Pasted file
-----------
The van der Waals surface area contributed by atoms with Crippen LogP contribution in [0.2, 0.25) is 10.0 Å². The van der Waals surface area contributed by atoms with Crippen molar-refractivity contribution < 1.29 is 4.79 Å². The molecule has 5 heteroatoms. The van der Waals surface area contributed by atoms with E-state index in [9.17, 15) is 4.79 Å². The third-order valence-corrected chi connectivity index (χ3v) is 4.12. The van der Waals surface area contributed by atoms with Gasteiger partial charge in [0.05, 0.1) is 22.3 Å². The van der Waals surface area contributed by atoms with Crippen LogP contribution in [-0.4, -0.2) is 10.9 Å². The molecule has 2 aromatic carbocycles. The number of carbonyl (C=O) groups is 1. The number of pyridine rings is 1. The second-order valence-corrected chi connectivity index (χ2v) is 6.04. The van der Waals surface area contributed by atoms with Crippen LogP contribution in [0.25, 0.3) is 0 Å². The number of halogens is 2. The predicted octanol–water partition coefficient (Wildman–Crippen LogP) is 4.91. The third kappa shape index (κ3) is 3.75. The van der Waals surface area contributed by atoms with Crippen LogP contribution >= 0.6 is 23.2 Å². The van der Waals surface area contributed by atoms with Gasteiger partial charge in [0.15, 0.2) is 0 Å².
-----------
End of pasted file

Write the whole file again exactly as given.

The van der Waals surface area contributed by atoms with Crippen LogP contribution in [0.2, 0.25) is 10.0 Å². The van der Waals surface area contributed by atoms with Crippen molar-refractivity contribution < 1.29 is 4.79 Å². The molecule has 5 heteroatoms. The van der Waals surface area contributed by atoms with E-state index in [9.17, 15) is 4.79 Å². The third-order valence-corrected chi connectivity index (χ3v) is 4.12. The van der Waals surface area contributed by atoms with Gasteiger partial charge in [0.05, 0.1) is 22.3 Å². The van der Waals surface area contributed by atoms with Crippen LogP contribution in [-0.4, -0.2) is 10.9 Å². The molecule has 2 aromatic carbocycles. The number of carbonyl (C=O) groups is 1. The number of pyridine rings is 1. The second-order valence-corrected chi connectivity index (χ2v) is 6.04. The van der Waals surface area contributed by atoms with Crippen LogP contribution in [0.25, 0.3) is 0 Å². The number of halogens is 2. The predicted octanol–water partition coefficient (Wildman–Crippen LogP) is 4.91. The third kappa shape index (κ3) is 3.75. The van der Waals surface area contributed by atoms with Crippen LogP contribution >= 0.6 is 23.2 Å². The van der Waals surface area contributed by atoms with Gasteiger partial charge in [0.15, 0.2) is 0 Å².